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Title: Preoperative Single-Fraction Partial Breast Radiation Therapy: A Novel Phase 1, Dose-Escalation Protocol With Radiation Response Biomarkers

Purpose: Women with biologically favorable early-stage breast cancer are increasingly treated with accelerated partial breast radiation (PBI). However, treatment-related morbidities have been linked to the large postoperative treatment volumes required for external beam PBI. Relative to external beam delivery, alternative PBI techniques require equipment that is not universally available. To address these issues, we designed a phase 1 trial utilizing widely available technology to 1) evaluate the safety of a single radiation treatment delivered preoperatively to the small-volume, intact breast tumor and 2) identify imaging and genomic markers of radiation response. Methods and Materials: Women aged ≥55 years with clinically node-negative, estrogen receptor–positive, and/or progesterone receptor–positive HER2−, T1 invasive carcinomas, or low- to intermediate-grade in situ disease ≤2 cm were enrolled (n=32). Intensity modulated radiation therapy was used to deliver 15 Gy (n=8), 18 Gy (n=8), or 21 Gy (n=16) to the tumor with a 1.5-cm margin. Lumpectomy was performed within 10 days. Paired pre- and postradiation magnetic resonance images and patient tumor samples were analyzed. Results: No dose-limiting toxicity was observed. At a median follow-up of 23 months, there have been no recurrences. Physician-rated cosmetic outcomes were good/excellent, and chronic toxicities were grade 1 to 2 (fibrosis, hyperpigmentation) in patients receiving preoperative radiation only. Evidence ofmore » dose-dependent changes in vascular permeability, cell density, and expression of genes regulating immunity and cell death were seen in response to radiation. Conclusions: Preoperative single-dose radiation therapy to intact breast tumors is well tolerated. Radiation response is marked by early indicators of cell death in this biologically favorable patient cohort. This study represents a first step toward a novel partial breast radiation approach. Preoperative radiation should be tested in future clinical trials because it has the potential to challenge the current treatment paradigm and provide a path forward to identify radiation response biomarkers.« less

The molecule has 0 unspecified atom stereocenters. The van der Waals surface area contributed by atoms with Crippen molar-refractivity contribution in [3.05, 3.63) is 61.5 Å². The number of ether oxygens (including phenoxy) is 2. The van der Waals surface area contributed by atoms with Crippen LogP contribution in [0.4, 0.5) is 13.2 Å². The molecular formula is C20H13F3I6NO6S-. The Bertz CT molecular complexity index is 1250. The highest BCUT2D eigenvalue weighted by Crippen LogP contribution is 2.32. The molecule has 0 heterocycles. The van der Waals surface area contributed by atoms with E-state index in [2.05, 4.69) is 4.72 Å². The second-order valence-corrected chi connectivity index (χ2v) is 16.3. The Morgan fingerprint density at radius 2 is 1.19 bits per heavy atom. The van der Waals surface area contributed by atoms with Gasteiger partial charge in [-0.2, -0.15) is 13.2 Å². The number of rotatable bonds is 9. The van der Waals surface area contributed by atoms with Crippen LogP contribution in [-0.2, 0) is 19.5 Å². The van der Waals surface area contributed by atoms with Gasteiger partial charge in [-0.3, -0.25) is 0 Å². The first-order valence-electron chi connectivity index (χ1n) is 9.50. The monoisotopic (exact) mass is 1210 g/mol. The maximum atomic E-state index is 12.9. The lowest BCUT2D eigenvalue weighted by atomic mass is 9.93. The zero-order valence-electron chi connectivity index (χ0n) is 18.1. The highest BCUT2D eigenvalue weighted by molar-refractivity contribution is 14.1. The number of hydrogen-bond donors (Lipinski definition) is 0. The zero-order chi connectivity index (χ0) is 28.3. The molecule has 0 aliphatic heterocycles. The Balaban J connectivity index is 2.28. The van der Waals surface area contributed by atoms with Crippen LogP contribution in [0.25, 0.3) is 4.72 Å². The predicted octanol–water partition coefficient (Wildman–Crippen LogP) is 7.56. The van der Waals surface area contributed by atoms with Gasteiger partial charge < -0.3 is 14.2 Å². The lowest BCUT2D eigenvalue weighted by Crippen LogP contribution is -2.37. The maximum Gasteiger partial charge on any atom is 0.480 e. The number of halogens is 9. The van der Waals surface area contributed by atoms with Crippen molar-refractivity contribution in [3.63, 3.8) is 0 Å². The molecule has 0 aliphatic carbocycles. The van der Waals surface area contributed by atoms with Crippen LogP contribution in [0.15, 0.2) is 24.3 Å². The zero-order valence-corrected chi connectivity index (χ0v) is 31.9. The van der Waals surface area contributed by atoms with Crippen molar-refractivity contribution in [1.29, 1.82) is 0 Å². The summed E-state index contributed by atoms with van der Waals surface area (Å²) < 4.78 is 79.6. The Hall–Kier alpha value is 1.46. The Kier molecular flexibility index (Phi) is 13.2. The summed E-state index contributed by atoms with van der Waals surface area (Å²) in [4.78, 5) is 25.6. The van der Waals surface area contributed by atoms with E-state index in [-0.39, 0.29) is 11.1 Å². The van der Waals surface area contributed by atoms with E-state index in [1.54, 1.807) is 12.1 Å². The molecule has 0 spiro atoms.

Authors:
 [1] ; ;  [1] ;  [2] ;  [1] ;  [3] ;  [4] ;  [5] ; ;  [1] ;  [6] ;  [2] ; ;  [1] ;  [7] ;  [8] ;  [1] ;
  1. Department of Radiation Oncology, Duke University Medical Center, Durham, North Carolina (United States)
  2. Department of Pathology, Duke University Medical Center, Durham, North Carolina (United States)
  3. Department of Radiology, Duke University Medical Center, Durham, North Carolina (United States)
  4. Department of Surgery, Duke University Medical Center, Durham, North Carolina (United States)
  5. Department of Bioinformatics: Duke Cancer Institute, Duke University Medical Center, Durham, North Carolina (United States)
  6. Department of Biostatistics: Duke Cancer Institute, Duke University Medical Center, Durham, North Carolina (United States)
  7. Department of Biostatistics and Bioinformatics, Duke University Medical Center, Durham, North Carolina (United States)
  8. (United States)
Publication Date:
OSTI Identifier:
22462380
Resource Type:
Journal Article
Resource Relation:
Journal Name: International Journal of Radiation Oncology, Biology and Physics; Journal Volume: 92; Journal Issue: 4; Other Information: Copyright (c) 2015 Elsevier Science B.V., Amsterdam, The Netherlands, All rights reserved.; Country of input: International Atomic Energy Agency (IAEA)
Country of Publication:
United States
Language:
English
Subject:
62 RADIOLOGY AND NUCLEAR MEDICINE; APOPTOSIS; BIOLOGICAL MARKERS; BIOMEDICAL RADIOGRAPHY; CARCINOMAS; CLINICAL TRIALS; DISEASE INCIDENCE; ELDERLY PEOPLE; ESTROGENS; MAMMARY GLANDS; PATIENTS; PROGESTERONE; RADIATION DOSES; RADIOTHERAPY; RECEPTORS; WOMEN